Spanish immersion program is evolving
School board votes on changes to lottery and entry level, considers property study
The admissions process for the Spanish immersion program in Lake Oswego public schools will have one less lottery and a new starting point.
Lake Oswego School Board on Monday voted 3-2 to move the entry level for the program from first grade to kindergarten, and the board unanimously supported eliminating the lottery for first-graders to get into the program.
Students will be selected from one lottery in kindergarten but not a second one in first grade if they already are in the program. Students in kindergarten this year will go into a lottery for first grade, and students in kindergarten in 2014-15 will not have a first-grade lottery.
This is a positive change, board member Sarah Howell said. It will serve our students well.
Since it began with kindergartners in 2010-11, the program has grown a great deal, and it was time to re-evaluate it, Director of Elementary Education Jonnie Shobaki said. Parents also have weighed in and said the first-grade lottery can lead to disappointment for their children if they dont get in after taking the kindergarten class, Shobaki said.
A double lottery was something that was difficult for them and kind of a hardship, she said.
Shobaki said the state may mandate full-day kindergarten, in which case the kindergarten Spanish immersion classes would be as long as they are in later grades, providing program continuity.
Board chairwoman Patti Zebrowski and board member John Wendland said their nay votes on the entry level for the program were partly based on the history of board decisions.
Wendland said, Maybe its right, maybe its not, but he voted against changing the entry level because the board chose to keep it at first grade last year, and he doesnt think there should be continual revisions of policy.
Lake Oswego resident John Wiltse, parent of a kindergartner in the Spanish immersion program, told the board during public testimony that families with children enrolled in the program do not consider the kindergarten portion of it to be exploratory. He said if his daughter, Piper, had to go through a lottery and didnt make it in first grade, I dont know how Id be able to explain it to her.
The Spanish immersion program is for kindergarten to third grade, and the plan is to add fourth grade next school year and fifth grade in 2015-16, possibly expanding it to secondary grades in the future. There is also a tuition-based preschool immersion program through the Community School. Enrollment in the preschool program does not ensure placement in the lottery-based kindergarten class. Half of the time in Spanish immersion programs is in Spanish and half is in English, and classes follow the standard curriculum. The program is split between River Grove and Lake Grove elementary schools, and the plan is to move the entire program to River Grove, although that depends on a real estate and property value study the district is doing.
The board on Monday made decisions regarding the real estate and property study, which the board had discussed during a work session earlier in the day to offer administrators direction on the strategy and structure of the study. The board chose which questions will be asked in the request for proposals, covering issues such as the studys effect on student transfers and enrollment.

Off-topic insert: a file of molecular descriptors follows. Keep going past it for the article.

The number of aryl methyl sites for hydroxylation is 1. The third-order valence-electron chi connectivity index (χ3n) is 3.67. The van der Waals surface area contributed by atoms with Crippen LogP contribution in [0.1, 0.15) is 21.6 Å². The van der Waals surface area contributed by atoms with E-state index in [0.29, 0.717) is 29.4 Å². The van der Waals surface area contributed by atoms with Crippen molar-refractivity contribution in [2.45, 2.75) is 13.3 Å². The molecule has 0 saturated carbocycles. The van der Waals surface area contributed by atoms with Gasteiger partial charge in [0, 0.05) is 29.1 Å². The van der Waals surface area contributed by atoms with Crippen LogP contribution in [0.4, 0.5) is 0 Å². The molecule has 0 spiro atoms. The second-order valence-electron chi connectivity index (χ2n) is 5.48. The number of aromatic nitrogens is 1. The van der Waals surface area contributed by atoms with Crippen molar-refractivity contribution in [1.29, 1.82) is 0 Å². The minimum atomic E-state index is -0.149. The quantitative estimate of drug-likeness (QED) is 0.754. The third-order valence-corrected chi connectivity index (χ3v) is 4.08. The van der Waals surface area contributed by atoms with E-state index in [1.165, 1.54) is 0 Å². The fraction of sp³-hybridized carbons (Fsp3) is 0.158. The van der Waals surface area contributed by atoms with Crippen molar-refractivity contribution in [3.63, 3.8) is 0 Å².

The study will help determine the value of district-owned land and buildings, which will influence the boards future decisions on which structures to keep and which to sell.
District officials plan to issue a request for proposals from firms by Tuesday. The board could make its final selection as soon as its Jan. 13 meeting.
The board has made major property decisions recently, choosing to close three of the districts nine elementary schools Bryant, Palisades and Uplands within the past couple of years to address a budget shortfall. Sixth-graders moved from elementary school to junior high, which previously had seventh- and eighth-graders only.
Lake Oswego School District officials repurposed Bryant as a home for sixth-graders attending Lakeridge Junior High, which is next door. The Community School Lego Robotics program uses Uplands after school on Wednesdays, on weekends and on no-school days. Lake Oswego Junior High PE classes are held in the Uplands gym, said Nancy Duin, district communications director. The Lake Oswego rowing club practices at Palisades.
Also at the meeting, the board chose to hold off on a decision about open enrollment at the suggestion of Superintendent Bill Korach. The board had asked for more information on the issue at its Oct. 21 meeting, at which Korach gave the board similar advice: to wait a few weeks to see how other schools handle open enrollment and to see if the issue comes before the Legislature in February.
On Monday, Korach told board members they might want to reconsider renewing the open enrollment policy because of changes the policymakers made to laws regarding it in the last state legislative session.
Under the new state law, open enrollment can no longer be limited geographically, even if a student wishes to transfer from a district that is not nearby. District administrators could not be as selective with its students under open enrollment, Korach said.
Through the open enrollment option, students can apply to move to another district within a short period without paying tuition. The other option is for a student to apply for a transfer, and if their home school denies it, they do an interdistrict transfer but must pay tuition.
The school board votes on open enrollment annually.
Jillian Daley can be reached at firstname.lastname@example.org and 503-636-1281, ext. 109. Follow her on Twitter, @JillianDaley.Add a comment